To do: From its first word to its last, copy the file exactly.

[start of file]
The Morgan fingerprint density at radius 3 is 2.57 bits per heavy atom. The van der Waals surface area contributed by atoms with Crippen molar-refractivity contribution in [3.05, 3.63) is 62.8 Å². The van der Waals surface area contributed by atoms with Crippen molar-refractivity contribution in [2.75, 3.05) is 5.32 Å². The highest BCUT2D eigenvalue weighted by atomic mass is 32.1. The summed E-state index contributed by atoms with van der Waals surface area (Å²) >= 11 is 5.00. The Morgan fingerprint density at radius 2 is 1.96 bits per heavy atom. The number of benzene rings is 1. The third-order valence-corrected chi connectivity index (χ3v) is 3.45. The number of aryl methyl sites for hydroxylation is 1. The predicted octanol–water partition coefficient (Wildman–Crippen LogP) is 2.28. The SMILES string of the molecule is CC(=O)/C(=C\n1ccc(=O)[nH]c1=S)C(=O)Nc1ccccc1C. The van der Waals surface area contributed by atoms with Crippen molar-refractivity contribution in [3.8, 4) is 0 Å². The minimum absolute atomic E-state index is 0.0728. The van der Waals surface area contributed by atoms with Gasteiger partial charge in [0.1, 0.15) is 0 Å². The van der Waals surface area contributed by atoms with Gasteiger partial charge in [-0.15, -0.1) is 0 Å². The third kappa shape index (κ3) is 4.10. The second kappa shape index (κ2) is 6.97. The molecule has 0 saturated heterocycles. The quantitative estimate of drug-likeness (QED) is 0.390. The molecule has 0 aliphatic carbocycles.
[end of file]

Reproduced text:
The Morgan fingerprint density at radius 3 is 2.57 bits per heavy atom. The van der Waals surface area contributed by atoms with Crippen molar-refractivity contribution in [3.05, 3.63) is 62.8 Å². The van der Waals surface area contributed by atoms with Crippen molar-refractivity contribution in [2.75, 3.05) is 5.32 Å². The highest BCUT2D eigenvalue weighted by atomic mass is 32.1. The summed E-state index contributed by atoms with van der Waals surface area (Å²) >= 11 is 5.00. The Morgan fingerprint density at radius 2 is 1.96 bits per heavy atom. The number of benzene rings is 1. The third-order valence-corrected chi connectivity index (χ3v) is 3.45. The number of aryl methyl sites for hydroxylation is 1. The predicted octanol–water partition coefficient (Wildman–Crippen LogP) is 2.28. The SMILES string of the molecule is CC(=O)/C(=C\n1ccc(=O)[nH]c1=S)C(=O)Nc1ccccc1C. The van der Waals surface area contributed by atoms with Crippen molar-refractivity contribution in [3.8, 4) is 0 Å². The minimum absolute atomic E-state index is 0.0728. The van der Waals surface area contributed by atoms with Gasteiger partial charge in [0.1, 0.15) is 0 Å². The van der Waals surface area contributed by atoms with Gasteiger partial charge in [-0.15, -0.1) is 0 Å². The third kappa shape index (κ3) is 4.10. The second kappa shape index (κ2) is 6.97. The molecule has 0 saturated heterocycles. The quantitative estimate of drug-likeness (QED) is 0.390. The molecule has 0 aliphatic carbocycles.